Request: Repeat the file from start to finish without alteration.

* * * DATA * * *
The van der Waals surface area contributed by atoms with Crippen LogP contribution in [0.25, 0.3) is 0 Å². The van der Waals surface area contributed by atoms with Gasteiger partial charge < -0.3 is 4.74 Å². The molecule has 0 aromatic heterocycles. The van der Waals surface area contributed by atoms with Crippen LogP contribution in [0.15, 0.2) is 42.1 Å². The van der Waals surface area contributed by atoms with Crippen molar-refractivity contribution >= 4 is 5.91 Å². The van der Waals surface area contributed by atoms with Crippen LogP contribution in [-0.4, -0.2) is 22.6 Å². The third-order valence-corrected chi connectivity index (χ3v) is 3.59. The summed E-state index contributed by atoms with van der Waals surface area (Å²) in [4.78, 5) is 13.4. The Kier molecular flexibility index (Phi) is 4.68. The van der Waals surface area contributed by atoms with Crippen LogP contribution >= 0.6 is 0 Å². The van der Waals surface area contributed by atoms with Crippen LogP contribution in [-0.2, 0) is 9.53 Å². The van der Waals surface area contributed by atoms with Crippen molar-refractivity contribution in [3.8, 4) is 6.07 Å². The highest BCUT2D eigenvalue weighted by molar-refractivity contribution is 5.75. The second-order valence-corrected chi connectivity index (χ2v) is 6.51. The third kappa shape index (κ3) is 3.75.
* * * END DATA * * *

The van der Waals surface area contributed by atoms with Crippen LogP contribution in [0.25, 0.3) is 0 Å². The van der Waals surface area contributed by atoms with Gasteiger partial charge < -0.3 is 4.74 Å². The molecule has 0 aromatic heterocycles. The van der Waals surface area contributed by atoms with Crippen LogP contribution in [0.15, 0.2) is 42.1 Å². The van der Waals surface area contributed by atoms with Crippen molar-refractivity contribution >= 4 is 5.91 Å². The van der Waals surface area contributed by atoms with Crippen LogP contribution in [-0.4, -0.2) is 22.6 Å². The third-order valence-corrected chi connectivity index (χ3v) is 3.59. The summed E-state index contributed by atoms with van der Waals surface area (Å²) in [4.78, 5) is 13.4. The Kier molecular flexibility index (Phi) is 4.68. The van der Waals surface area contributed by atoms with Crippen LogP contribution >= 0.6 is 0 Å². The van der Waals surface area contributed by atoms with Crippen LogP contribution in [-0.2, 0) is 9.53 Å². The van der Waals surface area contributed by atoms with Crippen molar-refractivity contribution in [3.8, 4) is 6.07 Å². The highest BCUT2D eigenvalue weighted by molar-refractivity contribution is 5.75. The second-order valence-corrected chi connectivity index (χ2v) is 6.51. The third kappa shape index (κ3) is 3.75.